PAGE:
Cruise Missile From Cargo Plane Blows Up Target

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The Air Force has tested a system that could eventually allow it to instantly convert any of hundreds of its cargo aircraft into strategic attack platforms. On Dec. 16 a C-130J Commando II special forces aircraft dropped a live cruise missile out the back that went on to destroy a target in the Gulf of Mexico. The Rapid Dragon “palletized munitions system” is designed to be loaded through the back door of C-130 variants and the C-17 like normal cargo except it carries four cruise missiles that can each attack its own target.

Thursday’s test involved one missile and ballast to mimic the other three that would normally be in the pallet. After clearing the rear door a parachute stabilized the system and the live missile, along with the three dummy missiles dropped vertically from the carrier a few seconds apart. On the live weapon, the wings deployed, the engine lit and target information was first sent to the aircraft and relayed to the missile. It was the first time that had ever been done. They’re now working on deploying different kinds of weapons for use in the system and expanding the list of aircraft that can carry it.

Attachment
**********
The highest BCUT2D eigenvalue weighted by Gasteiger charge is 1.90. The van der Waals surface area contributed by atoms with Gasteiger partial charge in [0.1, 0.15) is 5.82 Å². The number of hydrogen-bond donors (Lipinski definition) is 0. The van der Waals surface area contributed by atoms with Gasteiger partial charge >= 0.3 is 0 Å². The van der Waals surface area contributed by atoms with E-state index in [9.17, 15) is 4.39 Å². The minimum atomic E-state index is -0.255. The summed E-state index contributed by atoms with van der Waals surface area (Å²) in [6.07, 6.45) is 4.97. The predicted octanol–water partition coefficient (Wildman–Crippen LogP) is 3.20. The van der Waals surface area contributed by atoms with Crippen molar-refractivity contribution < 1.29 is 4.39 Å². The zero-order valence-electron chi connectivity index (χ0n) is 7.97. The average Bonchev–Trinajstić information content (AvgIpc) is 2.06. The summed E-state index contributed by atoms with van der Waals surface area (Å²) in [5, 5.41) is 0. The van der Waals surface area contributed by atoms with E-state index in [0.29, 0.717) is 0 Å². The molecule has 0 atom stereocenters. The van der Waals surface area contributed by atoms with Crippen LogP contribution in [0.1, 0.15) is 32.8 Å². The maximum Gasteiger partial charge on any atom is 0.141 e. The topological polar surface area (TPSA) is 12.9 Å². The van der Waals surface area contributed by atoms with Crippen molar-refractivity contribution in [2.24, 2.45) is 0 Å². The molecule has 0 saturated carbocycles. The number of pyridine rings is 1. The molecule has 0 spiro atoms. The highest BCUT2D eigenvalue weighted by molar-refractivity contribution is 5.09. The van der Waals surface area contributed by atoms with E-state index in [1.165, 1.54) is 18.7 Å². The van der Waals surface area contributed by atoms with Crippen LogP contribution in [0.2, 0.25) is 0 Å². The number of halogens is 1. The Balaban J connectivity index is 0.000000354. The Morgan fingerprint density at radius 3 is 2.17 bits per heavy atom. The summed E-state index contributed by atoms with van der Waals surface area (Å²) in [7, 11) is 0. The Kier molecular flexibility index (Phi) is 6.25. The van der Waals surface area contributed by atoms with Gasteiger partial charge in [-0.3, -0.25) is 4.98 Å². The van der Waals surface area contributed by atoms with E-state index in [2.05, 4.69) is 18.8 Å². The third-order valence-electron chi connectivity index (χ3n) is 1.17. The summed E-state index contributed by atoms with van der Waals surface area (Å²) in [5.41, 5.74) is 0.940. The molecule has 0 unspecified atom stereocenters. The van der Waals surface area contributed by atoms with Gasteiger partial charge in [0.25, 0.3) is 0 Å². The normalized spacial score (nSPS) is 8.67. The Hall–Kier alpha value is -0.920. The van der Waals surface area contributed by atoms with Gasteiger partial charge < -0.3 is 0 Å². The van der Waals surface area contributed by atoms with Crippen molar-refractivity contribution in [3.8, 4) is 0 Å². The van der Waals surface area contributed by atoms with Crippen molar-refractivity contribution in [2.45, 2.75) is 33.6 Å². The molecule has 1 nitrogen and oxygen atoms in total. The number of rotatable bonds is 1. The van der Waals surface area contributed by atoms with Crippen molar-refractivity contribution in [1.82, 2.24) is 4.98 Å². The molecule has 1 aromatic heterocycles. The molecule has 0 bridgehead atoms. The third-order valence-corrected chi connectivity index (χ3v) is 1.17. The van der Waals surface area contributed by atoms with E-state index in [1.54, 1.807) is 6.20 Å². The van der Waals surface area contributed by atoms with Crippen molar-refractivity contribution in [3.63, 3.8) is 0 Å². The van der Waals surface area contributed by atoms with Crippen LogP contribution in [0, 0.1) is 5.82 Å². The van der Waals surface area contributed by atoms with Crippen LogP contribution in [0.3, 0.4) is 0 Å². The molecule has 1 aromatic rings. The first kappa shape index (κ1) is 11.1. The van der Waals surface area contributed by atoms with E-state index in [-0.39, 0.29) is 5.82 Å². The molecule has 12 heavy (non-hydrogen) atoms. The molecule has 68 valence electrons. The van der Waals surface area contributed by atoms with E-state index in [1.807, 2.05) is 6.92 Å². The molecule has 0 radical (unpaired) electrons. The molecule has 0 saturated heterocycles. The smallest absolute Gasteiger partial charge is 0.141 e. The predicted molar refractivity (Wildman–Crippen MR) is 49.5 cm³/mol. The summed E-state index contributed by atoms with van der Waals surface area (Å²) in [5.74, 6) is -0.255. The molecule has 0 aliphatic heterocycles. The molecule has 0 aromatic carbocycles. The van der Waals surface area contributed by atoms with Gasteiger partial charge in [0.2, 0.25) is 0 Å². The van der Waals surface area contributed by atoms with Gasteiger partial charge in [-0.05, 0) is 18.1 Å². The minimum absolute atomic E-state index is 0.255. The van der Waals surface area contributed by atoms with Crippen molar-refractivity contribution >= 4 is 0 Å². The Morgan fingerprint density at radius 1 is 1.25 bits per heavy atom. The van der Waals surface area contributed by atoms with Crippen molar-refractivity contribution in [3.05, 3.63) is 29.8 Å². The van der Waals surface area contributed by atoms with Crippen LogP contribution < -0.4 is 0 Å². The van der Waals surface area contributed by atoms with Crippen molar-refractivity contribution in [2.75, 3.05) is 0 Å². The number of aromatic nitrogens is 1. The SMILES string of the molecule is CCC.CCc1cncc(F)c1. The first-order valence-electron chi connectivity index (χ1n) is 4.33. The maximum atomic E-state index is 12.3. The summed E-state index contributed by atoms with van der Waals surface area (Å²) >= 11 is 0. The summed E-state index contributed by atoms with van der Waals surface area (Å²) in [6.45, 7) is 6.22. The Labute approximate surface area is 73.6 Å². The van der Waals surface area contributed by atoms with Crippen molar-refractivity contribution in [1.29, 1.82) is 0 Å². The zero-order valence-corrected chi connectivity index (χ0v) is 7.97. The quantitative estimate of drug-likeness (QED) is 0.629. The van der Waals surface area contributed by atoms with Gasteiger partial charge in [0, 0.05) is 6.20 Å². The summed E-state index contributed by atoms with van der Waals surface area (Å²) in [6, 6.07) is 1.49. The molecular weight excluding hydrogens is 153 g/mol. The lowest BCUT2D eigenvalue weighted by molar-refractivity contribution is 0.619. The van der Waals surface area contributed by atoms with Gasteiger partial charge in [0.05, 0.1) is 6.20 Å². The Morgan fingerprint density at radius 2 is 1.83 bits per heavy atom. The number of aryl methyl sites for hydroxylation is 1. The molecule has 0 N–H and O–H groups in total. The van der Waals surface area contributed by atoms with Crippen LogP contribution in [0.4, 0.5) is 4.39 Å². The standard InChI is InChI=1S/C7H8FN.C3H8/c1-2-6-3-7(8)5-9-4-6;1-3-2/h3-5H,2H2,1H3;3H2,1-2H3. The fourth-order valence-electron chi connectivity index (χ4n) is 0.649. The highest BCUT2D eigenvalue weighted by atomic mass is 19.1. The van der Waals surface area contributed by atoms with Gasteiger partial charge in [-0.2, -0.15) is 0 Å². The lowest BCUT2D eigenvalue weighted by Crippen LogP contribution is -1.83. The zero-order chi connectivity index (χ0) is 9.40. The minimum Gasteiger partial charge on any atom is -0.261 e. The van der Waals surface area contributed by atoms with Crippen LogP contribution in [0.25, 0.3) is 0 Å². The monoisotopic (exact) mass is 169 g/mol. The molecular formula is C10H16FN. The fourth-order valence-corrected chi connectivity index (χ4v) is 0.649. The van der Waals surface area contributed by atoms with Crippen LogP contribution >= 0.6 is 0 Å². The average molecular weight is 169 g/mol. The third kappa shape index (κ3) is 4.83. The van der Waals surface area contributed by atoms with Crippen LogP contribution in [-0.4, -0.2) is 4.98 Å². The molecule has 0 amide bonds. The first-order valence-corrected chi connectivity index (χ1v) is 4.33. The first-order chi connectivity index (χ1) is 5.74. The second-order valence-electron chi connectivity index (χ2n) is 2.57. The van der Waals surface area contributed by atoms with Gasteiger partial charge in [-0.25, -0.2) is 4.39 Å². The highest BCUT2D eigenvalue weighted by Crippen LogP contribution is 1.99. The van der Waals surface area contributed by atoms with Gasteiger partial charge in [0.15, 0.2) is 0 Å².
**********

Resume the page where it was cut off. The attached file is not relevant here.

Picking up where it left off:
Air Force brass say the system was developed from conception to live fire in less than a year thanks to a collaborative process between the military and industry. “This type of experimentation campaign, that address[es] capability gaps and demonstrates transformative efforts, helps us shape future requirements and reduces timeline to fielding,” Air Force Research Lab Commander Maj. Gen. Heather Pringle said in the release. “This approach ultimately enables a rapid fielding alternative to traditional lengthy acquisition timelines.”

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5 COMMENTS

  1. Excellent.

    Hundreds of C-17s and thousands of C-130s though fewer are J models with more power to get high if that is useful for launching (rather than low to evade radar), and initial capability may be limited to Special Missions aircraft.

    US military is getting creative on developing variations of weapons and delivery methods.

    (Some fighter aircraft can perform different roles with QC kits, C-130s have been used in different roles.)